Saudi Arabia reassesses Yemen strategy
Iran-allied Houthi rebels and forces loyal to former president Ali Abdullah Saleh have been accused of running secret detention centres.
Ships docked next to giant cranes at a container terminal at the Red Sea port of Hodeidah. (Reuters)
2017/04/09 Issue: 101 Page: 10
The Arab Weekly
Sana’a - Saudi Arabia is in the process of a comprehensive review of the situation in war-torn Yemen, based on experiences and intelligence collected over the last two years, as it and the Arab coalition it leads fight in support of the government forces against Houthi rebels, sources said.
Saudi Arabia hosted senior Yemeni tribal leaders in Riyadh on April 2nd to consider options outside traditional considerations, which have been proven ineffective taking control of the country, they said.
Yemeni media reported that Hamid al-Ahmar, a high-ranking al- Islah party member living in exile in Istanbul, was not invited to the Riyadh meeting but showed up anyway. Ahmar was prevented from joining the meetings after other tribal attendees accused him of trying to circumvent the proceedings in favour of his party, which angered the organisers.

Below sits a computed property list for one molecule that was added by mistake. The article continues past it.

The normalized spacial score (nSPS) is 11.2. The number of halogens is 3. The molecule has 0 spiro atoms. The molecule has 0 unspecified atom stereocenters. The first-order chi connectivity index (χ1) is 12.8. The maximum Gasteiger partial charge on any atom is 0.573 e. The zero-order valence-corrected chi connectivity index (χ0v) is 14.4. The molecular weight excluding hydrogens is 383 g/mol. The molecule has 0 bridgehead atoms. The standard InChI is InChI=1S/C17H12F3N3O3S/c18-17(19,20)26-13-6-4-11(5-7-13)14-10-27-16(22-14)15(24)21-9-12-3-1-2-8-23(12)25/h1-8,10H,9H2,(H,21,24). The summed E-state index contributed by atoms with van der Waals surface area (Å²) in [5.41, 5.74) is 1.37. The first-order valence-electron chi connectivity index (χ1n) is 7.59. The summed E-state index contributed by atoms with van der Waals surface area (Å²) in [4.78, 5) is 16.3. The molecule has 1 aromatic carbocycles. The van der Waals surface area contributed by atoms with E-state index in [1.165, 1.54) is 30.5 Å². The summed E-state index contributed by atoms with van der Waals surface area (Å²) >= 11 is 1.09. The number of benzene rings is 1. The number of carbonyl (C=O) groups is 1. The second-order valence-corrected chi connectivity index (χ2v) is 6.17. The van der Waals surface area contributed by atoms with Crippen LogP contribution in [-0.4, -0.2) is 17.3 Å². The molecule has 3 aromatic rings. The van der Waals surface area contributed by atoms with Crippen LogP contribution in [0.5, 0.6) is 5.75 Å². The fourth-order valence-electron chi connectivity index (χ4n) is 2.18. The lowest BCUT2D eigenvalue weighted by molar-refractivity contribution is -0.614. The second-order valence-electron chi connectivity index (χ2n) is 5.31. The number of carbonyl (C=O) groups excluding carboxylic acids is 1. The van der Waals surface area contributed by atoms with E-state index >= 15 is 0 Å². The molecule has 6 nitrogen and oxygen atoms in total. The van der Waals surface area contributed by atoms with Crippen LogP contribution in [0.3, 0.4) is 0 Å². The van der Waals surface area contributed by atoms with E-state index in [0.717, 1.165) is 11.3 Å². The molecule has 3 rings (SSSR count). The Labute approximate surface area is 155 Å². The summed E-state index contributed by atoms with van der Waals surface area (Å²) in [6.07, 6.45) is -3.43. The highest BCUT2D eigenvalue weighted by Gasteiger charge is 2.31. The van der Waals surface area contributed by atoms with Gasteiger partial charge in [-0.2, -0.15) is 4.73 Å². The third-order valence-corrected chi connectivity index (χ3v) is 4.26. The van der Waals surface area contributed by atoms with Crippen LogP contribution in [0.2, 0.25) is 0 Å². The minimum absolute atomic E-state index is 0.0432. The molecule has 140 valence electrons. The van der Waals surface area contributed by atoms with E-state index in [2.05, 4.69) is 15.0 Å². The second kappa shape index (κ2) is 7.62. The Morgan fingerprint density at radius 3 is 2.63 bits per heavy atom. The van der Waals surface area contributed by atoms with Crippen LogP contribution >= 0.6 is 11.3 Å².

Iran-allied Houthi rebels and forces loyal to former president Ali Abdullah Saleh have been accused of running secret detention centres, a newly released report by the National Committee for Human Rights in Yemen said. The report said the rebels and Saleh supporters set up 480 secret prisons in Yemeni provinces under their control. Most of the prisoners were said to be arrested arbitrarily and subjected to severe torture, the report said.
The report also said Houthi and Saleh militias were using child soldiers, most of whom were abducted “children from schools and sent to the scenes of military operations”.
Arab coalition forces, in coordination with a number of international organisations, including the International Red Cross and UNICEF, recently handed over 52 children recruited on the Yemeni- Saudi border.
Both sides in the 2-year-old conflict have been preparing for major military engagement over the Houthi-controlled port of Hodeidah, despite the United Nations urging both sides to stand down. The port has been used to receive basic necessities and medicinal aid. However, the coalition at war with the Houthis has said militias were using the facility to receive smuggled arms from Iran.
Writing in Newsweek, Yemeni Ambassador to the United States Ahmed Awad bin Mubarak said: “For the Houthis, Hodeidah’s port proves to be a source of significant, albeit illegitimate, revenue from customs and taxes imposed on incoming goods. Recapturing Hodeidah is necessary to bring back stability to Yemen’s west coast.”
The war in Yemen began when Shia Houthis and their allies overran Sana’a in September 2014 and seized most of the country. A Saudi-led Arab coalition, supported by the United States and Britain, began an air campaign against the rebels in March 2015. Arab coalition ground troops later entered the fight. The war has claimed more than 10,000 lives.